The thing is, The Caravan has not at any point alleged any illegality in the manner in which GNY Asia Fund operated, and has not alleged that it violated any regulations. Nor does it make any claims of impropriety by Doval or his fund. It does note the connections of some of the people involved in the hedge fund to the Panama Papers and Paradise Papers (which delved into the opaque world of offshoring), and it does note that it is surprising that GNY Asia was invited to be part of an investors’ conclave hosted by the Edelweiss Group in 2017, despite having significantly lower assets than other companies present at the conference.
But apart from that, it does not really even speculate on anything the fund does. There is a discussion on how FDI inflows from the Cayman Islands into India shot up in 2017 and 2018 by drastic numbers, but this is not linked to GNY Asia at any time.
Vivek Doval’s complaint takes umbrage at the tone of the article – which he argues is meant to create a negative perception from the outset by titling the article “The D Companies”, a term which is linked in public perception to Dawood Ibrahim’s gang. The complaint also notes that it has mentioned the Panama Papers/Paradise Papers links without any context.
The main issue taken by him with the article, however, is the fact that it mentions that the fund was set up soon after demonetisation – even though, as he explains, it takes time to set up such a fund, and the process for this was initiated well before demonetisation. In his complaint, Doval says that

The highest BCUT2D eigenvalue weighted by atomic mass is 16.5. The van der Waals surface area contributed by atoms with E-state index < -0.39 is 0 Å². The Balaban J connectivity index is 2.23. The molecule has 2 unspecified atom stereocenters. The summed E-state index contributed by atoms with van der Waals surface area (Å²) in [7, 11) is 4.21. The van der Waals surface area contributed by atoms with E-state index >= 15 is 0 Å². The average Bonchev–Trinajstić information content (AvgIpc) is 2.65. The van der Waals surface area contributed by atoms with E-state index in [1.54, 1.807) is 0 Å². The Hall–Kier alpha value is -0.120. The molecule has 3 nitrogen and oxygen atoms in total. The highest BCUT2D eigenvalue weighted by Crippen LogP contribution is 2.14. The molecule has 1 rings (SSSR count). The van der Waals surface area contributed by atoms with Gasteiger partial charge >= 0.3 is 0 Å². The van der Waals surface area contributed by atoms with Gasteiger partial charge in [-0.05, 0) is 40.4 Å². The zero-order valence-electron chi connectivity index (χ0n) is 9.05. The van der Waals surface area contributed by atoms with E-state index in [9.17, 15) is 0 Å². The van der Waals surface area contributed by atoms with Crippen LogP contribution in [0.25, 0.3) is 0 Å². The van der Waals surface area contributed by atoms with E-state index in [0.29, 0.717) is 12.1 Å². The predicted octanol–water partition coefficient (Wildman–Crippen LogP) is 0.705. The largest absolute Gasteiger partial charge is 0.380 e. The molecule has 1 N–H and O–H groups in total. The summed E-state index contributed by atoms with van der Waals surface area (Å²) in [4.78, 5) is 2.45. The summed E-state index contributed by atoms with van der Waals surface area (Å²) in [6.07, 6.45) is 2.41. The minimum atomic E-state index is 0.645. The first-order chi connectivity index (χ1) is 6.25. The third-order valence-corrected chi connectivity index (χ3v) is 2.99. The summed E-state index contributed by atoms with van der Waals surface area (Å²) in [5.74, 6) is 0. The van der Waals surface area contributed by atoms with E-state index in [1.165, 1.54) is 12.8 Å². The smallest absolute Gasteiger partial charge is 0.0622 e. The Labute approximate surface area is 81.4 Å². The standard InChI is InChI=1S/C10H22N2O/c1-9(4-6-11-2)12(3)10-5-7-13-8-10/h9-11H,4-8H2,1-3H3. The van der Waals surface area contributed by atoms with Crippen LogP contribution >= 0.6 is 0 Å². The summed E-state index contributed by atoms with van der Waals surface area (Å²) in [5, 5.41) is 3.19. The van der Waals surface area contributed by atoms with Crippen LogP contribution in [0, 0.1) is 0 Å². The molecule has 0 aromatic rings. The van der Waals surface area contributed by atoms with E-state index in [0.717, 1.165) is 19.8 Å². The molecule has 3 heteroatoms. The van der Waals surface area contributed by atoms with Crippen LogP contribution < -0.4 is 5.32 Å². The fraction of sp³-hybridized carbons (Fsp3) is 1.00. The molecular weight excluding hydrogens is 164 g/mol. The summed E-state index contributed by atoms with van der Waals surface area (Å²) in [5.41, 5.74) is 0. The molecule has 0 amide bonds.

“While there may be no explicit allegation so worded or phrased, to that extent, a number of questions to that effect have been raised, insinuating and imputing such wrongdoings, which leaves the public with a certain negative perception of the actions of the Complainant and his family members, which perception was the anticipated and calculated reaction that the very questions, insinuations and imputations were aimed at.”
Was the Article Defamatory?
It is important to note that just because a statement doesn’t make a direct allegation, this doesn’t mean it can’t be defamatory. It is also important to note that even if a statement is entirely truthful, it could still constitute criminal defamation under Section 499 of the Indian Penal Code. The First Exception to this provision, which deals with truth as a defence to defamation, requires the statement to be made for the “public good”.